France: GDP grows at softest pace since Q1 2021 in the fourth quarter
According to a preliminary reading, GDP growth lost momentum, coming in at 0.7% on a seasonally-adjusted quarter-on-quarter basis in the fourth quarter, down from 3.2% in the third quarter. Meanwhile, on an annual basis, economic growth accelerated to 5.4% in Q4, compared to Q3’s 3.5% increase. Overall, GDP expanded a solid 7.0% in 2021, contrasting 2020’s 8.0% pandemic-induced plunge.
Q4’s quarterly downturn was mainly attributed to moderating domestic activity, largely weighed on by tighter Covid-19 curbs amid the spread of the Omicron variant. More specifically, private consumption growth fell to 0.5% in Q4, marking the weakest expansion since Q1 2021 (Q3: +5.6% s.a. qoq). Furthermore, government spending growth slowed to 0.3% (Q3: +2.7% s.a. qoq). On the other hand, fixed investment growth sped up to 0.5% in Q4, from the 0.1% expansion logged in the prior quarter.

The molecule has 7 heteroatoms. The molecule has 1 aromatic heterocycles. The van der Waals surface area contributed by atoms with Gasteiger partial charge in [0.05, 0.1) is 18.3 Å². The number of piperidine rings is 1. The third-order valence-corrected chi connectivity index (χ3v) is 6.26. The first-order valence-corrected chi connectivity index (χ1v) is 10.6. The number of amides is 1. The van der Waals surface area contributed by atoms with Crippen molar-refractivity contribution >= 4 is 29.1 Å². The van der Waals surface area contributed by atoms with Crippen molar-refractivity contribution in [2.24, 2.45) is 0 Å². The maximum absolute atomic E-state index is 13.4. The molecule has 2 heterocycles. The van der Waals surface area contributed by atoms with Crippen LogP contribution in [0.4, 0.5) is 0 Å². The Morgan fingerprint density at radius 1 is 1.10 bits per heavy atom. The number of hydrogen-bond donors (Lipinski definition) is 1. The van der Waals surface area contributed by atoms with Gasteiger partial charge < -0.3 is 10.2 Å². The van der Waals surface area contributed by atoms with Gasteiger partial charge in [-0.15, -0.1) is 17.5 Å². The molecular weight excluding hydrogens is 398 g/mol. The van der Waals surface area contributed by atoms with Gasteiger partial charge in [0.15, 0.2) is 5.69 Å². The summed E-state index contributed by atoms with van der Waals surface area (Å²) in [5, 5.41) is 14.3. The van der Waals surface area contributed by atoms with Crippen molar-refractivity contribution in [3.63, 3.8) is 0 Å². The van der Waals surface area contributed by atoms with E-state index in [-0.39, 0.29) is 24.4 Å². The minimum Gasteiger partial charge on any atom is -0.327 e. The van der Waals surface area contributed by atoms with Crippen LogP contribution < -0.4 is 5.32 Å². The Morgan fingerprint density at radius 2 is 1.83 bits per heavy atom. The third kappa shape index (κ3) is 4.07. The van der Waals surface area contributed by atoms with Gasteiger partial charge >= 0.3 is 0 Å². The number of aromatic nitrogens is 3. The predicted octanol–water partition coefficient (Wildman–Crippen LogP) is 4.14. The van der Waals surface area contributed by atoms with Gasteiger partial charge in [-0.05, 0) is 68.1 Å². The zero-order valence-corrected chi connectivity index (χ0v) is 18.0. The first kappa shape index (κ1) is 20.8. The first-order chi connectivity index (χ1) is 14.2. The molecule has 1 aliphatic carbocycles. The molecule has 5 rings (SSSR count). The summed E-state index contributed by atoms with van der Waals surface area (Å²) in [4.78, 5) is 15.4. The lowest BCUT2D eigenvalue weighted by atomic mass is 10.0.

On the external front, exports of goods and services growth improved to 3.2% in seasonally-adjusted quarter-on-quarter terms in Q4, which marked the best reading since Q4 2020 (Q3: +1.7% s.a. qoq). In addition, growth in imports of goods and services sped up to 3.6% in Q4 (Q3: +0.8% s.a. qoq). As a result, the external sector subtracted 0.2 percentage points from the headline reading, contrasting Q3’s 0.2 percentage-point addition.
Commenting on the outlook, Charlotte de Montpellier, economist at ING, said:
“Growth is being held back by the lack of personnel. Although, in contrast to other European countries, the Omicron wave of the coronavirus has not led to new health restrictions in France, activity and recruitment are hampered by the numerous contaminations which lead to significant absenteeism in companies. This high level of staff absenteeism and the continuing problems on production lines are leading to a growth slowdown in France in January, particularly in the services sector. […] The economic slowdown in France will therefore probably continue well into the first quarter. Positive quarterly growth, but close to 0%, is expected in Q1. The economy is then expected to grow at a faster pace and growth could reach close to 4% in 2022.”